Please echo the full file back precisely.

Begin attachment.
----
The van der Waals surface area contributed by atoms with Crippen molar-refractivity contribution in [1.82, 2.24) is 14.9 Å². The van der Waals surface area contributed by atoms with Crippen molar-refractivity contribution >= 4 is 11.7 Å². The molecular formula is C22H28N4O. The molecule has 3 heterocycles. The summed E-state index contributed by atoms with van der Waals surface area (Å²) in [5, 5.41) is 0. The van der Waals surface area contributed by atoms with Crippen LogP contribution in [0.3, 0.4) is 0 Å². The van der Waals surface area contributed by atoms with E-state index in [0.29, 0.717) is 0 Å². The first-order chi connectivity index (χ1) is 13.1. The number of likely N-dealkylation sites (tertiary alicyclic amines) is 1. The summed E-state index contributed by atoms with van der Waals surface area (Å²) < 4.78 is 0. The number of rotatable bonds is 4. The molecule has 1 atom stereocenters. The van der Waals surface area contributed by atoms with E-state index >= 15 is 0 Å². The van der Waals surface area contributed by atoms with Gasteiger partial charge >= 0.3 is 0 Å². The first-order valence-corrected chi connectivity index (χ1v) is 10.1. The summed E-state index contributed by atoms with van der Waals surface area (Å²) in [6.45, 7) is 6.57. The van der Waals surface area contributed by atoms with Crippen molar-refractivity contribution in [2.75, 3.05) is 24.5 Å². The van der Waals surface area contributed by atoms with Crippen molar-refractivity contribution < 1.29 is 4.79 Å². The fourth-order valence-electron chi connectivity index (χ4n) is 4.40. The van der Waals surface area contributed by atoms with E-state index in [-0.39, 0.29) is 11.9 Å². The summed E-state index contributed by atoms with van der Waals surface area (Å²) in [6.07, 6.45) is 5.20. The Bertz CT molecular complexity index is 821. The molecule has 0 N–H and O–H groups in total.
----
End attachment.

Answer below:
The van der Waals surface area contributed by atoms with Crippen molar-refractivity contribution in [1.82, 2.24) is 14.9 Å². The van der Waals surface area contributed by atoms with Crippen molar-refractivity contribution >= 4 is 11.7 Å². The molecular formula is C22H28N4O. The molecule has 3 heterocycles. The summed E-state index contributed by atoms with van der Waals surface area (Å²) in [5, 5.41) is 0. The van der Waals surface area contributed by atoms with Crippen LogP contribution in [0.3, 0.4) is 0 Å². The van der Waals surface area contributed by atoms with E-state index in [0.29, 0.717) is 0 Å². The first-order chi connectivity index (χ1) is 13.1. The number of likely N-dealkylation sites (tertiary alicyclic amines) is 1. The summed E-state index contributed by atoms with van der Waals surface area (Å²) < 4.78 is 0. The number of rotatable bonds is 4. The molecule has 1 atom stereocenters. The van der Waals surface area contributed by atoms with E-state index >= 15 is 0 Å². The van der Waals surface area contributed by atoms with Gasteiger partial charge >= 0.3 is 0 Å². The first-order valence-corrected chi connectivity index (χ1v) is 10.1. The summed E-state index contributed by atoms with van der Waals surface area (Å²) in [6.45, 7) is 6.57. The van der Waals surface area contributed by atoms with Crippen molar-refractivity contribution in [2.75, 3.05) is 24.5 Å². The van der Waals surface area contributed by atoms with Crippen molar-refractivity contribution < 1.29 is 4.79 Å². The fourth-order valence-electron chi connectivity index (χ4n) is 4.40. The van der Waals surface area contributed by atoms with E-state index in [-0.39, 0.29) is 11.9 Å². The summed E-state index contributed by atoms with van der Waals surface area (Å²) in [6.07, 6.45) is 5.20. The Bertz CT molecular complexity index is 821. The molecule has 0 N–H and O–H groups in total.